Plastic litter on a sandy beach

Plastic gets political

Elections get the sewage treatment – Sorry’s not good enough – Plastic gets Political

It’s been a whirlwind of a month for SAS. Read on to find out some of the key moments from May from our Policy and Research Manager, Henry Swithinbank. 

Local elections get the sewage treatment:

The English local elections took centre stage at the start of the month and with sewage pollution such an important local issue to voters up and down the country. Sewage quickly became a key campaigning issue for all of the parties. We saw parties adopting some of Surfers Against Sewage’s own calls, with Labour campaigning for a 90% reduction in sewage pollution by 2030, and the Lib Dems demanding a ban on water company executive bonus. Similarly, we saw the incumbent Conservative Government also emphasise their record on improving monitoring of sewage pollution.

Regardless of whether you were able to vote in your area, which way you voted, or who won locally, this in itself was a massive result for the ocean. Showing that after years of political, public and media debate, the issue of sewage pollution is not going away. If your local councillor stood on a platform to clean up your local river or beach, you now have the power to hold them accountable.

With a UK General Election quickly approaching next year, we have every intention of making sure that those national elections get the same sewage treatment. SAS HQ are working behind the scenes to make sure sewage ends up in national manifestos and preparing tools that will help you to influence the elections where you live. Stay tuned for more…

Sorry is not good enough:

Water companies in England, after decades of pollution, finally held up their hands and apologised for the damage they have caused to the environment. It would seem like a welcome move, but after some digging it quickly unravels into a hasty PR exercise.

Water companies promised a £10bn investment, but it turns out to be a bill that we, the customer, would have to pay for. They announced plans to cut the number of overflow incidents by 140,000 each year by 2030, compared with 2020, but that’s not even a 50% cut. And their ‘new’ plans to increase transparency through a national data hub was just a recycled legal obligation. So, it was little surprise, a few days after the announcement, people from all nations, regions, backgrounds and political tribes turned out in the biggest ever mass paddle out to demand water companies cut the crap.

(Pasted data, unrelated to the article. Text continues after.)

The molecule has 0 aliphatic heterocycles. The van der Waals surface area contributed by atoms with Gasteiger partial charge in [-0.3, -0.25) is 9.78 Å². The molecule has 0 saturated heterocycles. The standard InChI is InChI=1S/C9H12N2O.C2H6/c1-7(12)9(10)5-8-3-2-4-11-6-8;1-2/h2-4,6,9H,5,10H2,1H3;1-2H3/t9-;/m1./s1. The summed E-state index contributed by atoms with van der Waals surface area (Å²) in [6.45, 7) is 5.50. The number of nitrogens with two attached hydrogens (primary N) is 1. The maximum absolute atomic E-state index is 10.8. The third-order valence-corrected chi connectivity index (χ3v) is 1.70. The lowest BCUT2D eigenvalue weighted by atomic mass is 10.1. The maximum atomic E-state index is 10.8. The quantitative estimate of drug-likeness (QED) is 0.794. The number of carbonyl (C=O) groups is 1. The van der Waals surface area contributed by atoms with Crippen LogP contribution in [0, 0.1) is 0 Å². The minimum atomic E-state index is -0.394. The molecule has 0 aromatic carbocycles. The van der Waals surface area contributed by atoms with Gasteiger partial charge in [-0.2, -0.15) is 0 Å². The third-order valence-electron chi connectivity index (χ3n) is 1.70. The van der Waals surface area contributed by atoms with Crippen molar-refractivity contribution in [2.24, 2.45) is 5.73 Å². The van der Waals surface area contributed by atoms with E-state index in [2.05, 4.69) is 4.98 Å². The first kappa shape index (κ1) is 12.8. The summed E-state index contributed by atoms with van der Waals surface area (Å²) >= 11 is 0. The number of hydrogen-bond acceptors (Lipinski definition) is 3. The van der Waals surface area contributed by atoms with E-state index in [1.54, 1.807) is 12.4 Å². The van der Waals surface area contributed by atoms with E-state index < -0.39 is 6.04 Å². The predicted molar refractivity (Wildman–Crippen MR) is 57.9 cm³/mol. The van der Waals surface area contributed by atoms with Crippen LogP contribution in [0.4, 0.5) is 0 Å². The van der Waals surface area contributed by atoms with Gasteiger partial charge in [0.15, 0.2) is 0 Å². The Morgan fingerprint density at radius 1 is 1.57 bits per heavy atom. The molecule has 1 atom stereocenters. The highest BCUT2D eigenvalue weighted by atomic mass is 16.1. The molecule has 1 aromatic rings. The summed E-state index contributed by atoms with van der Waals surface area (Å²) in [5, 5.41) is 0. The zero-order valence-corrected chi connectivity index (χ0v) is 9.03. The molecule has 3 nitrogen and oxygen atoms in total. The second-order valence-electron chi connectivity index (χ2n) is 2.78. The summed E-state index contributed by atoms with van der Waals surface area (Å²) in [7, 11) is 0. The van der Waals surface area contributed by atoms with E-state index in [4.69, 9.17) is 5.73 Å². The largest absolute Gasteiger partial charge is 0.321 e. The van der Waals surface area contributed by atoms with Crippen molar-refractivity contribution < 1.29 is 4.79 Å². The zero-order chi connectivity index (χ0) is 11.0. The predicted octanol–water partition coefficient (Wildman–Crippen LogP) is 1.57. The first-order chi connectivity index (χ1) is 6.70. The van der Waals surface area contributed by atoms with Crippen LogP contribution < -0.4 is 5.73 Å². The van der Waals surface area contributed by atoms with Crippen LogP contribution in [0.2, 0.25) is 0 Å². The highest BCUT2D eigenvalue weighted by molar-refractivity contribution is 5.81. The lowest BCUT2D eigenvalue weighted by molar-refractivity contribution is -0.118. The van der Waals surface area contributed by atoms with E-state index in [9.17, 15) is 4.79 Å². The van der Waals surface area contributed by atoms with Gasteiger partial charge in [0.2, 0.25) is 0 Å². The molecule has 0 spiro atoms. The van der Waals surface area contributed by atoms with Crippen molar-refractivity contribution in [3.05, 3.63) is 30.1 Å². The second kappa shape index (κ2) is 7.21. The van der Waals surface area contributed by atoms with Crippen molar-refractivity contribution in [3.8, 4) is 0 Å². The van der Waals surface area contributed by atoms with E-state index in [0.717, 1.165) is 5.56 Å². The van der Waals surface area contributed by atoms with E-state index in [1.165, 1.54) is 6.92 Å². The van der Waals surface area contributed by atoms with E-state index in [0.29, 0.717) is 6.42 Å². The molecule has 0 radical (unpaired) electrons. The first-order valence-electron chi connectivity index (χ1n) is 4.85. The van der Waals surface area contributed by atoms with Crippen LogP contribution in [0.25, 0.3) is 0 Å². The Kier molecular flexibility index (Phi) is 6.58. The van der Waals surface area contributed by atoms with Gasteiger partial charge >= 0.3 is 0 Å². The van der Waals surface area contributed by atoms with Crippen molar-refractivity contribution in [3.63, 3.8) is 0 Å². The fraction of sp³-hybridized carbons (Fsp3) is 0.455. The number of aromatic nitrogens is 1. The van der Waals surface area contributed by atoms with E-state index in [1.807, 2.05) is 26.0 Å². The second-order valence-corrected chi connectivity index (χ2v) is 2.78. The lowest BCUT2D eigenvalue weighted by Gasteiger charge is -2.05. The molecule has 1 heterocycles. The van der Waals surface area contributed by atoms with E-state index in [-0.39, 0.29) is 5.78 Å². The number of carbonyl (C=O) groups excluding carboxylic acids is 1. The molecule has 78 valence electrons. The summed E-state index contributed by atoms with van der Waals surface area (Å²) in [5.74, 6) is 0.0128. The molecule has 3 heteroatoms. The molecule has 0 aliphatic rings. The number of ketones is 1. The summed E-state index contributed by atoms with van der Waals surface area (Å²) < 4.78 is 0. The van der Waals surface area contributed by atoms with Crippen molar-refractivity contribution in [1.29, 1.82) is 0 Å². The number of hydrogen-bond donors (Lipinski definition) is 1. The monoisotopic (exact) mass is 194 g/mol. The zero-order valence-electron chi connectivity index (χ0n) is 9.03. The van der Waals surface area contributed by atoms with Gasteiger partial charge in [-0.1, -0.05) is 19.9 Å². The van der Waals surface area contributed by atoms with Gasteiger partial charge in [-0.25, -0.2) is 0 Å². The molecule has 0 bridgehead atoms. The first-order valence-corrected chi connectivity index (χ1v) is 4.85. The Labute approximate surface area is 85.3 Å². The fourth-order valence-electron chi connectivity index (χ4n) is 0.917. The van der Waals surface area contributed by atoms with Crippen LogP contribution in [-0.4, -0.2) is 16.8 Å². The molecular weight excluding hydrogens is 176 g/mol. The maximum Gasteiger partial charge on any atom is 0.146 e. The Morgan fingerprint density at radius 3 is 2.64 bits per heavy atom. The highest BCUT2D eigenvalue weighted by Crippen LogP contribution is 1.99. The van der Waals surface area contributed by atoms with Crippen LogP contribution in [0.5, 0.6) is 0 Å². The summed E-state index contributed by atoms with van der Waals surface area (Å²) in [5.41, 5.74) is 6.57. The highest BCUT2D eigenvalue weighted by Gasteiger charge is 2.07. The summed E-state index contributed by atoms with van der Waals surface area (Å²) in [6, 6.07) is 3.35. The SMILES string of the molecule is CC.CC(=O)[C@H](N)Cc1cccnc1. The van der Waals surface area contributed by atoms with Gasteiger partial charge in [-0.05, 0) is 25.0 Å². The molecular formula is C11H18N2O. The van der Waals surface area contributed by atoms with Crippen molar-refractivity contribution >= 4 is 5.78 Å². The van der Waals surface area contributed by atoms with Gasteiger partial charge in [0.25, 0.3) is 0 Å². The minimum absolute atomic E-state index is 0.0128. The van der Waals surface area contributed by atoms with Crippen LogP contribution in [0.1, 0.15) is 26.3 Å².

We’re using the momentum created by the paddle out and our ongoing petition to strengthen our conversations with regulators. This is to ensure their plans to link water company bonusses and dividends to environmental performance have the teeth they need to actually work.

Spotlight on Scotland:

Whilst the sewage apology was kicking off in England, North of the border the previously unknown Scottish Sewage Scandal was only just being brought to light. Our friends over at the Marine Conservation Society revealed that less than 4% of Sewage Overflows in Scotland are monitored. Meaning we have no idea what’s coming out of 96% of the other pipes. This is scandalous and is why communities in Scotland joined the mass paddle out too to demand transparency from Scottish Water and the Scottish parliament. Sewage pollution has been swept under the carpet in Scotland for too long and we won’t be letting that happen again. (Wales & Northern Ireland, don’t worry, we’ll be coming for you too!)

Plastics gets political

This month was another big month in the ongoing saga of Deposit Return Schemes. That’s the scheme where you pay an extra 20p for a bottle or can, but you get that money back when you return it to the shop to be reused or recycled. And yes, that’s the same scheme the UK Government committed to in 2018, and the one we have been campaigning for since 2016.

Whilst the whole of the UK has now committed to introducing some kind of Deposit Return Scheme, Scotland had been set to lead the charge with a scheme coming in first. But thanks to lobbying from big manufacturers, and interference from UK ministers, the urgently needed Scottish Deposit Return Scheme is on the rocks.

After delaying and delaying, the UK government have only just given Scotland the go ahead for their scheme. Whilst this may appear to be good news, you guessed it, there’s a catch. The UK government are now forcing Scotland to drop the inclusion of glass in their scheme, in order to make it consistent with the far less ambitious scheme planned for England and NI. This is a terrible decision on so many levels, but crucially during a cost of living crisis there is an added £2.3bn benefit to the economy if glass was to be included. Right now we’d welcome that extra couple of billion in the economy, let alone the initiative to keep broken glass out of our streets, beaches and parks.

If Deposit Return Schemes are going to work effectively they must include glass, and they must be rolled out asap. The longer the delay, the more pollution we’ll end up with. We are busy compiling all the data ocean activists have been collecting from around the UK into our Brand Audit. Then we’ll be throwing this firmly onto Ministers desks to show that Deposit Return Schemes are needed now, and they need to include glass.